Free Will, Determinism and Moral Responsibility

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(In)Compatabilism: Free Will, Determinism and Moral Responsibility Introduction To all individuals belongs a free will or the unique ability to control their actions. Free will is directly connected to two other vital philosophical concepts: freedom of action and moral accountability.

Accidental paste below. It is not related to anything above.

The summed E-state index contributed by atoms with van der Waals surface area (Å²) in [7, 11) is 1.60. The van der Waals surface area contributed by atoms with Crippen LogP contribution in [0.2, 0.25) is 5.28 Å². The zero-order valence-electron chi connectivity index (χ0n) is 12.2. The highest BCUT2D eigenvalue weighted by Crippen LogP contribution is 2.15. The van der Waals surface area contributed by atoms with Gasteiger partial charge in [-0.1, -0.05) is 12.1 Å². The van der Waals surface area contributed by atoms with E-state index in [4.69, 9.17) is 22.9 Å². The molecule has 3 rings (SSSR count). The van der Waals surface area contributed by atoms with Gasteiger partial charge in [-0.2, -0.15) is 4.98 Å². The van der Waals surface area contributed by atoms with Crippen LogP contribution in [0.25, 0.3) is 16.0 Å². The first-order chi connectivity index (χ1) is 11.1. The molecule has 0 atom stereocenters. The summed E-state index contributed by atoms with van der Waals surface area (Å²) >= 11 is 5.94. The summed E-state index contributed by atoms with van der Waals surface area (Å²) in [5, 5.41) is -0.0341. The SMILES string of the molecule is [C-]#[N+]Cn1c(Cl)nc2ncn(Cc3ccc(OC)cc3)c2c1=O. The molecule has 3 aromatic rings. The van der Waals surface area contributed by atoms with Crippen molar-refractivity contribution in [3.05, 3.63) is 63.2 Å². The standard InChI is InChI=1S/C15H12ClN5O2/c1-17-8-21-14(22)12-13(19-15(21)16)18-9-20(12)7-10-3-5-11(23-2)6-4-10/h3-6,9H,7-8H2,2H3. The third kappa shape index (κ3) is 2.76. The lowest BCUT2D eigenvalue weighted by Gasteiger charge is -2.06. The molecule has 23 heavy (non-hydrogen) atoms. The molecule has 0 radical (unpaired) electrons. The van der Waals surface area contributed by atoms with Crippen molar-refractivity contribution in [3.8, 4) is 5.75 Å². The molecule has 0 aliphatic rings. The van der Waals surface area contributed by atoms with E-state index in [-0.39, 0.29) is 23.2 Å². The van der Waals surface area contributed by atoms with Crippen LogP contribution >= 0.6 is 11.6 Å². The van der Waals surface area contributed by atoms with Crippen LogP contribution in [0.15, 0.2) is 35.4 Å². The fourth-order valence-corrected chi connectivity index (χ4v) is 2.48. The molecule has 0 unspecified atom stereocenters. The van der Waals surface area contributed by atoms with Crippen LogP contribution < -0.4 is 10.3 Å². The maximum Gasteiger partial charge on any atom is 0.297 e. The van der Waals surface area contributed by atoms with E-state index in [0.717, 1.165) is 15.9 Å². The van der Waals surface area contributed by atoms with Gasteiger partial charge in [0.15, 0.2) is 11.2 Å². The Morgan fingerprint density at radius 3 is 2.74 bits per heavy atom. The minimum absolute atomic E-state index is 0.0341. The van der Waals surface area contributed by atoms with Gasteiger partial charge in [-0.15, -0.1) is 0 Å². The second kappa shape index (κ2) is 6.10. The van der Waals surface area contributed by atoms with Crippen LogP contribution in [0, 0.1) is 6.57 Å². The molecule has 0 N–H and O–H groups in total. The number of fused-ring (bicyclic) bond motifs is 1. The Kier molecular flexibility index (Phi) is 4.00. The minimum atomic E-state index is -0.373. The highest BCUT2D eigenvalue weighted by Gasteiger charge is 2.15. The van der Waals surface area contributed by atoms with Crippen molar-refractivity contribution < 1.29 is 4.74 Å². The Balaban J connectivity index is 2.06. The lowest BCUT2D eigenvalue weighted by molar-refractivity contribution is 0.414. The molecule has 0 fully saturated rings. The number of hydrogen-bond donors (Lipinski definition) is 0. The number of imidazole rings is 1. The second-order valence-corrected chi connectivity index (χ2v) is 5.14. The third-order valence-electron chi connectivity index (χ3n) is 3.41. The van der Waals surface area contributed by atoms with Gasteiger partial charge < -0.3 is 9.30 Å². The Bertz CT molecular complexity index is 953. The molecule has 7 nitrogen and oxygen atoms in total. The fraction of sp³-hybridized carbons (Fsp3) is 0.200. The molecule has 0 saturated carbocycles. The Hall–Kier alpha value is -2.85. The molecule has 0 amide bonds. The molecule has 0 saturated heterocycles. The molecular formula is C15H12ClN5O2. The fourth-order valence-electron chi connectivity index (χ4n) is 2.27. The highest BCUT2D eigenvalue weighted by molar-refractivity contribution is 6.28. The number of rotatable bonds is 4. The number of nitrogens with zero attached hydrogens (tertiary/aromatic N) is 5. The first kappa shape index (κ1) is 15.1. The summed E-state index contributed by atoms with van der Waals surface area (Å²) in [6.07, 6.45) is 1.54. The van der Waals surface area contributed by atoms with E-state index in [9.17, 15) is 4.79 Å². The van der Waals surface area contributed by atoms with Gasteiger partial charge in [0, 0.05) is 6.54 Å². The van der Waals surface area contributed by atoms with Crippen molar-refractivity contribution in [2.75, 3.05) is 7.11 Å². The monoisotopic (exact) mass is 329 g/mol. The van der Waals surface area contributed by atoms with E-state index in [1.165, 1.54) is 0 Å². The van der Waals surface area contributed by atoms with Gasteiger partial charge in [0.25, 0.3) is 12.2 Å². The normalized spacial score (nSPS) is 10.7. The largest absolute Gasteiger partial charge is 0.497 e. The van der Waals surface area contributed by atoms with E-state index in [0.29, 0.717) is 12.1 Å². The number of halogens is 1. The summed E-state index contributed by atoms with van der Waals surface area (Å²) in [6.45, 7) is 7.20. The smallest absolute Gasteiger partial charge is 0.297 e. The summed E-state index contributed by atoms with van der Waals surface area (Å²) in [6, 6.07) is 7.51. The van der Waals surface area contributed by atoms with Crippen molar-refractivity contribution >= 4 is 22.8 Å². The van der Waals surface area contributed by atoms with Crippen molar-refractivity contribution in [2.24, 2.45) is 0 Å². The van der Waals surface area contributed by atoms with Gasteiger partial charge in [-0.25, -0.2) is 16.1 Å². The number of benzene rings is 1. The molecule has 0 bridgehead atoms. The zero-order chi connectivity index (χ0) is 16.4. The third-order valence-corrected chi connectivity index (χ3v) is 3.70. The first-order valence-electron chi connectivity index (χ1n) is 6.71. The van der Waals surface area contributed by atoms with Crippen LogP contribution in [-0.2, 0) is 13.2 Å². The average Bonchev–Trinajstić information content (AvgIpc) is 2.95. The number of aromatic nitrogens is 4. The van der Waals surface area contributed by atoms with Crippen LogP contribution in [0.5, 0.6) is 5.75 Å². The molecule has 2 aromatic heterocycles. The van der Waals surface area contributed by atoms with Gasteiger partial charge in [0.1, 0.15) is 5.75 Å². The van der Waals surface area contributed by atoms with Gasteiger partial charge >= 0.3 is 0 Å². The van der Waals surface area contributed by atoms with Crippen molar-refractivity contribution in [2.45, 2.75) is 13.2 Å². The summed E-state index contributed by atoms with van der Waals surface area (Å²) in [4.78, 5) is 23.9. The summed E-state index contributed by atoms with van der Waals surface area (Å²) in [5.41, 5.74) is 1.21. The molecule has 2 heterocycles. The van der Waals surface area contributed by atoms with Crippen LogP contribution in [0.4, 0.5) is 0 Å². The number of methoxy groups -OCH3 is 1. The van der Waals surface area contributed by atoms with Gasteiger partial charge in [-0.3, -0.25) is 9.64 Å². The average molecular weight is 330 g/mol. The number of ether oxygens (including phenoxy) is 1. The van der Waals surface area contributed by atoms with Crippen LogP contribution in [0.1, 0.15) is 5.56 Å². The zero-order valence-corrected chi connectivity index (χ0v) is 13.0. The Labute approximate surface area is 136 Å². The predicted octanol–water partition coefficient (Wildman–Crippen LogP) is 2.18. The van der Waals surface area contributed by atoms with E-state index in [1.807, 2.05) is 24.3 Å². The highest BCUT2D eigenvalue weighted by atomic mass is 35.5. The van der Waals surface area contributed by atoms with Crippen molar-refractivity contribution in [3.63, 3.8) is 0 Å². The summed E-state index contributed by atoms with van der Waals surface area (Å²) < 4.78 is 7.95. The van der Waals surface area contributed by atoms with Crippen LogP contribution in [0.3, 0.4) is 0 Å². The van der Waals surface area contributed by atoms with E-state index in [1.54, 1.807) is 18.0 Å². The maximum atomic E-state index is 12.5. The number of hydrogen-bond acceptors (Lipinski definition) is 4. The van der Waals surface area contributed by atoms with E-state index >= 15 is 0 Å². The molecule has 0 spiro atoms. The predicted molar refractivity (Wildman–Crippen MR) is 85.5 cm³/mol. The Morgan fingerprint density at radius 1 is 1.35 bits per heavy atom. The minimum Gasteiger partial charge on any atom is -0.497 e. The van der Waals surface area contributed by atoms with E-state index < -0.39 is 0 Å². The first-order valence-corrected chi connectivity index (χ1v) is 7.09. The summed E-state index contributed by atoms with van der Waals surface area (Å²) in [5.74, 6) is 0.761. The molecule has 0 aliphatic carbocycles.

This philosophic research study delves into the theories of free will, determinism, and moral responsibility and shows the relationships, exceptions and disparities among them, primarily within the frame work of compatibilism and incompatibilism. Free Will in Context Over the years, an ongoing controversial debate has kindled concerning the nature of free will. On one hand, free will can be defined as an ability that an individual harnesses or on the other, free will can be constructed as a possession inherent in a person. The reasoning faculty of humans facilitates and empowers free will. Causal events are attributed to the exercise and natural outcomes of free will. If rational human actions are assumed to arise from free will, then that would mean that free will is contingent on those events. That position leads to the belief that a person acting freely essentially manifests the working of his or her free will (Van Inwagen 1983). The implications of free will are moral responsibility, legal accountability and self-determinism.2 Self-determinism is a principle founded on free will and self-influenced decision and action. In religion, the possession and exercise of free will places man in a position to either follow the divine will or go against it. Free will makes man liable for his choices and answerable to an authority. ...
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